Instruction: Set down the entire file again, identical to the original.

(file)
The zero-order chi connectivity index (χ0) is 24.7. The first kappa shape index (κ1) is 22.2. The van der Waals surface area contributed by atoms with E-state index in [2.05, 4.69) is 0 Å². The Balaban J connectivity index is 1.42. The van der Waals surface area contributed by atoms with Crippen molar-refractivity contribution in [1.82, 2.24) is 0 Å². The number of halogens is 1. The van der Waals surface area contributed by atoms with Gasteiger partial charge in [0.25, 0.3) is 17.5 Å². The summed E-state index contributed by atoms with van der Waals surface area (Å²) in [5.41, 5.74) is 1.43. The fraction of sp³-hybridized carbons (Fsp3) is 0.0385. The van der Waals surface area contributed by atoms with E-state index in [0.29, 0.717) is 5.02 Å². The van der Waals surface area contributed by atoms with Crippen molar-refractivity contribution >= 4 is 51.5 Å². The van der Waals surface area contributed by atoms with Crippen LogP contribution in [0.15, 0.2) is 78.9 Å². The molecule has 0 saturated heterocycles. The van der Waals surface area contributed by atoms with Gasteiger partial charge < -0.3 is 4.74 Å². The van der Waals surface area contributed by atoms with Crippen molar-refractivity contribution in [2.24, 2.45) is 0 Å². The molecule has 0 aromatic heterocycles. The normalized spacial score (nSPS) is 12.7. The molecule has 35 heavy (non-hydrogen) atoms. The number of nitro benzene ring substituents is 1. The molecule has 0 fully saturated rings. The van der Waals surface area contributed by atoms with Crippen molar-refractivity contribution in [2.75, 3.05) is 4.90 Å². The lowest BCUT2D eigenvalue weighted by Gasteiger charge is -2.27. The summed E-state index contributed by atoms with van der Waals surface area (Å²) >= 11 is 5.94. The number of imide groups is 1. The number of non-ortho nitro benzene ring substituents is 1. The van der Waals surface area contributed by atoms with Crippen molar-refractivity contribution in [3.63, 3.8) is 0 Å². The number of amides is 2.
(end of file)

The zero-order chi connectivity index (χ0) is 24.7. The first kappa shape index (κ1) is 22.2. The van der Waals surface area contributed by atoms with E-state index in [2.05, 4.69) is 0 Å². The Balaban J connectivity index is 1.42. The van der Waals surface area contributed by atoms with Crippen molar-refractivity contribution in [1.82, 2.24) is 0 Å². The number of halogens is 1. The van der Waals surface area contributed by atoms with Gasteiger partial charge in [0.25, 0.3) is 17.5 Å². The summed E-state index contributed by atoms with van der Waals surface area (Å²) in [5.41, 5.74) is 1.43. The fraction of sp³-hybridized carbons (Fsp3) is 0.0385. The van der Waals surface area contributed by atoms with E-state index in [0.29, 0.717) is 5.02 Å². The van der Waals surface area contributed by atoms with Crippen molar-refractivity contribution >= 4 is 51.5 Å². The van der Waals surface area contributed by atoms with Crippen LogP contribution in [0.15, 0.2) is 78.9 Å². The molecule has 0 saturated heterocycles. The van der Waals surface area contributed by atoms with Gasteiger partial charge < -0.3 is 4.74 Å². The van der Waals surface area contributed by atoms with Crippen molar-refractivity contribution in [2.24, 2.45) is 0 Å². The molecule has 0 aromatic heterocycles. The normalized spacial score (nSPS) is 12.7. The molecule has 35 heavy (non-hydrogen) atoms. The number of nitro benzene ring substituents is 1. The molecule has 0 fully saturated rings. The van der Waals surface area contributed by atoms with Crippen molar-refractivity contribution in [2.75, 3.05) is 4.90 Å². The lowest BCUT2D eigenvalue weighted by Gasteiger charge is -2.27. The summed E-state index contributed by atoms with van der Waals surface area (Å²) >= 11 is 5.94. The number of imide groups is 1. The number of non-ortho nitro benzene ring substituents is 1. The van der Waals surface area contributed by atoms with Crippen molar-refractivity contribution in [3.63, 3.8) is 0 Å². The number of amides is 2.